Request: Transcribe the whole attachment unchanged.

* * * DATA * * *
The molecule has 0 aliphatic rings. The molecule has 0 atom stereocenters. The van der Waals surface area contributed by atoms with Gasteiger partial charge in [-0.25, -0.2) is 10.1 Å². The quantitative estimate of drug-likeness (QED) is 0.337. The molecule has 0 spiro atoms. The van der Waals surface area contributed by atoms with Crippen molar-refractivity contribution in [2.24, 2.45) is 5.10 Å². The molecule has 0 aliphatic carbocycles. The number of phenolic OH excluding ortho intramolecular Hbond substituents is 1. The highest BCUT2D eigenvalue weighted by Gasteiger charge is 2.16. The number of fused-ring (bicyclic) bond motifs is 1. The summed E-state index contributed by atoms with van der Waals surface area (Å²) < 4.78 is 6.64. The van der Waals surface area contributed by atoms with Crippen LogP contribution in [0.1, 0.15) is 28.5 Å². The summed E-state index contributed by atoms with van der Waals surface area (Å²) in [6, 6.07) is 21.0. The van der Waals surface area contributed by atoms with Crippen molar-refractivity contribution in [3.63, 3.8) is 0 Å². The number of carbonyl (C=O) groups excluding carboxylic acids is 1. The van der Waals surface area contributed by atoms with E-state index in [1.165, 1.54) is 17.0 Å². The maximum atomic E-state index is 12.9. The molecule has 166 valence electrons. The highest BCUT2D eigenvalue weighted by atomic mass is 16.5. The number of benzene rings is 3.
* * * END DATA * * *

The molecule has 0 aliphatic rings. The molecule has 0 atom stereocenters. The van der Waals surface area contributed by atoms with Gasteiger partial charge in [-0.25, -0.2) is 10.1 Å². The quantitative estimate of drug-likeness (QED) is 0.337. The molecule has 0 spiro atoms. The van der Waals surface area contributed by atoms with Crippen molar-refractivity contribution in [2.24, 2.45) is 5.10 Å². The molecule has 0 aliphatic carbocycles. The number of phenolic OH excluding ortho intramolecular Hbond substituents is 1. The highest BCUT2D eigenvalue weighted by Gasteiger charge is 2.16. The number of fused-ring (bicyclic) bond motifs is 1. The summed E-state index contributed by atoms with van der Waals surface area (Å²) < 4.78 is 6.64. The van der Waals surface area contributed by atoms with Crippen LogP contribution in [0.1, 0.15) is 28.5 Å². The summed E-state index contributed by atoms with van der Waals surface area (Å²) in [6, 6.07) is 21.0. The van der Waals surface area contributed by atoms with Crippen molar-refractivity contribution in [3.63, 3.8) is 0 Å². The number of carbonyl (C=O) groups excluding carboxylic acids is 1. The van der Waals surface area contributed by atoms with E-state index in [1.165, 1.54) is 17.0 Å². The maximum atomic E-state index is 12.9. The molecule has 166 valence electrons. The highest BCUT2D eigenvalue weighted by atomic mass is 16.5. The number of benzene rings is 3.